Thursday, September 01, 2016 @ 08:00 PM

Municipal Law - Planning and development - Heritage property protection - Designation of heritage property

Appeal by the Foleys from a judgment affirming a municipal heritage designation bylaw enacted by the Town of St. Marys. The subject property was a downtown two-storey brick and stone commercial property with a clock tower. It was constructed in 1884 for a local jeweler. The interior still featured original walnut showcases, counters, mirrors and a tall wall clock. The appellants purchased the property in 2004 and leased it until 2010. In 2007, the Town advised the appellants of their intent to proceed with a heritage designation. The appellants indicated they were not interested in the process. In 2008, the Town provided formal written notice of the intent to pass a bylaw implementing the designation. The bylaw was passed the following month. The heritage designation included the original exterior and interior heritage attributes. In 2009, the appellants received $13,000 in municipal heritage funding as a result of the designation. In 2010, the appellants listed the property for sale. They attributed the low interest in the property to the heritage designation of the interior features. In 2015, the appellants applied to quash the bylaw on the grounds of illegality, or alternatively, to sever the portions related to the interior features. The application judge found the appellants had actual notice of the bylaw and that the application to quash was not brought within the one-year limitation period. The Foleys appealed. ... [read more]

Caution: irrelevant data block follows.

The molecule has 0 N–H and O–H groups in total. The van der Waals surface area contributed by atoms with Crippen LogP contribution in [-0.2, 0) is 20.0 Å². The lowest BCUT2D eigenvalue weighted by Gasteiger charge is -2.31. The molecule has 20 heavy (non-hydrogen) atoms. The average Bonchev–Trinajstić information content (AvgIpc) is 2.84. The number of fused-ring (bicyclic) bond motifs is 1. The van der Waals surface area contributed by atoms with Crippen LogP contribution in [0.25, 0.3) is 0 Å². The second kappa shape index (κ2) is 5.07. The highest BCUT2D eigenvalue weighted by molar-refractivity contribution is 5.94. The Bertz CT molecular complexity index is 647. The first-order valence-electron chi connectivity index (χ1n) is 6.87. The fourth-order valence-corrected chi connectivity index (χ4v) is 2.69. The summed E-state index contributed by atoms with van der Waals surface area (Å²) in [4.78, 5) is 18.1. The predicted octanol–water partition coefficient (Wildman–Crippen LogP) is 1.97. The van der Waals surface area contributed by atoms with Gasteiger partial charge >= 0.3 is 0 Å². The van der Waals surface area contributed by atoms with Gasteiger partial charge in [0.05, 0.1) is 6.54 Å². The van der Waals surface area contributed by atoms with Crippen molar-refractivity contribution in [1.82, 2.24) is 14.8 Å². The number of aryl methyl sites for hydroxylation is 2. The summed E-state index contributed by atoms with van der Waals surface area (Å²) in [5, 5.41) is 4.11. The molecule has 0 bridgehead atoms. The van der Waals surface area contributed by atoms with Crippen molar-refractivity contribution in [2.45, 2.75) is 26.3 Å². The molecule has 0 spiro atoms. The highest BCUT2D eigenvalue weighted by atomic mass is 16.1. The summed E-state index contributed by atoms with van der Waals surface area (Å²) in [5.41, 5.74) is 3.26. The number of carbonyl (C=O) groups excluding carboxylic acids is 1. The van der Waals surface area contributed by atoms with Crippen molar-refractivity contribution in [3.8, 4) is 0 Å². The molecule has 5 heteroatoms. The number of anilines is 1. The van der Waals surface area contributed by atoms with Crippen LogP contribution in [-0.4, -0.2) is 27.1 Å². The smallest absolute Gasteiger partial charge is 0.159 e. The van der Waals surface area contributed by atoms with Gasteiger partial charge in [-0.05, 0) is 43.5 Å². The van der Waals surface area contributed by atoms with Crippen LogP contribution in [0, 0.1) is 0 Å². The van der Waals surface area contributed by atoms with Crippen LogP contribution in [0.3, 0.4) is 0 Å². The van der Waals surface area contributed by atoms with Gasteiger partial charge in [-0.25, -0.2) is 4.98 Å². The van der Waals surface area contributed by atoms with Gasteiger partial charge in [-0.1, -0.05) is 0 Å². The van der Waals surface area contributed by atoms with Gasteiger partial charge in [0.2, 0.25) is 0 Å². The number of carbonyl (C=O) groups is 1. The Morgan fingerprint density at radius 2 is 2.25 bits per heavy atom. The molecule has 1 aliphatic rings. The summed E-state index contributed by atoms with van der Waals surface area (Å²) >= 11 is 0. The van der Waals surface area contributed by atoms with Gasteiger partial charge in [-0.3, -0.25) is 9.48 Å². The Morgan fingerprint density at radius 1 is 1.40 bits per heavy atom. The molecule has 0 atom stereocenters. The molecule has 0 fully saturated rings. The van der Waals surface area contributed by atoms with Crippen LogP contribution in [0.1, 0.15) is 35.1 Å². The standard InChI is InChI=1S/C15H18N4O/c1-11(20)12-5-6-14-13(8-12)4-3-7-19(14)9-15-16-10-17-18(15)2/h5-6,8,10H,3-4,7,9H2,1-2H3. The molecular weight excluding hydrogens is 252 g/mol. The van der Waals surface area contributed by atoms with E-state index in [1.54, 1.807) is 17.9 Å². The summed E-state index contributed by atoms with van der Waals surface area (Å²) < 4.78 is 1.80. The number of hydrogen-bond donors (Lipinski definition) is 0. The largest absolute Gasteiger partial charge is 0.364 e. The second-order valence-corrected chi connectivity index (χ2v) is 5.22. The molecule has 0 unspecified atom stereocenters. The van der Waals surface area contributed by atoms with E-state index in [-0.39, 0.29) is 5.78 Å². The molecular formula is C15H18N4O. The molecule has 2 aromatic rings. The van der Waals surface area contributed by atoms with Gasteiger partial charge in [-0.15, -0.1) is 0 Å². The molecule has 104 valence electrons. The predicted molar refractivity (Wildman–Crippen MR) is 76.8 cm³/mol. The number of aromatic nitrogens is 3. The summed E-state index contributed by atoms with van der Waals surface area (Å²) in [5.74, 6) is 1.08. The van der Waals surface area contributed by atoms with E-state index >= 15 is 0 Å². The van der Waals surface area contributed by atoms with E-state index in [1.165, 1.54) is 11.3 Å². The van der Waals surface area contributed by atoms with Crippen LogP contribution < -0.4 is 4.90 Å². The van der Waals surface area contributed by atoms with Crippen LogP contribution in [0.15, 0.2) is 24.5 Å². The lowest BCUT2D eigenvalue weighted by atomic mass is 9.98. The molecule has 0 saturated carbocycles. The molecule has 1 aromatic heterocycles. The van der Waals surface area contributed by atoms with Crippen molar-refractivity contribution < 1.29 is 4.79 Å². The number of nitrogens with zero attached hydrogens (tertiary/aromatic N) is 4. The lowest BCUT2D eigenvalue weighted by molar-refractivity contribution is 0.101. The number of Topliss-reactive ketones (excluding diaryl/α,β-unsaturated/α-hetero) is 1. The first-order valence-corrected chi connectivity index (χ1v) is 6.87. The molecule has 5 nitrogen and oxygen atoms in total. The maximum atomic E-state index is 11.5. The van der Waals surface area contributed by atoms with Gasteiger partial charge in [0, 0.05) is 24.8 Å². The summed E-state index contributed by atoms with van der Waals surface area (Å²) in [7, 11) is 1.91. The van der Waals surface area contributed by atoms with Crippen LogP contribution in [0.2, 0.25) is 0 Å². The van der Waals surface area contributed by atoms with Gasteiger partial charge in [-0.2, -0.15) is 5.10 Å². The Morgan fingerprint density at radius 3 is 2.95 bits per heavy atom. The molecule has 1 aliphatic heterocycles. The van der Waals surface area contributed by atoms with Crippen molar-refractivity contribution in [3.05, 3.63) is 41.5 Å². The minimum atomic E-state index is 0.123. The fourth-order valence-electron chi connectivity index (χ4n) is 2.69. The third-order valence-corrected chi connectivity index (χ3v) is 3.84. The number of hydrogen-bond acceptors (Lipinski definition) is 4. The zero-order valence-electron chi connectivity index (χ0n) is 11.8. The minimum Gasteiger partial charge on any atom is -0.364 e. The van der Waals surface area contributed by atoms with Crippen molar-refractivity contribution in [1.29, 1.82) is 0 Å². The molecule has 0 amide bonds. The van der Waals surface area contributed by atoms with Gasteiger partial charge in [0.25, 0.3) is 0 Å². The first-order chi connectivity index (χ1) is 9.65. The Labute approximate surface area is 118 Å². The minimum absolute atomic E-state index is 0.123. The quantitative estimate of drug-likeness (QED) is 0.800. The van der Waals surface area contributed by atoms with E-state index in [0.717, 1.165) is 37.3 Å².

Thursday, August 25, 2016 @ 08:00 PM

Some municipal websites not up to speed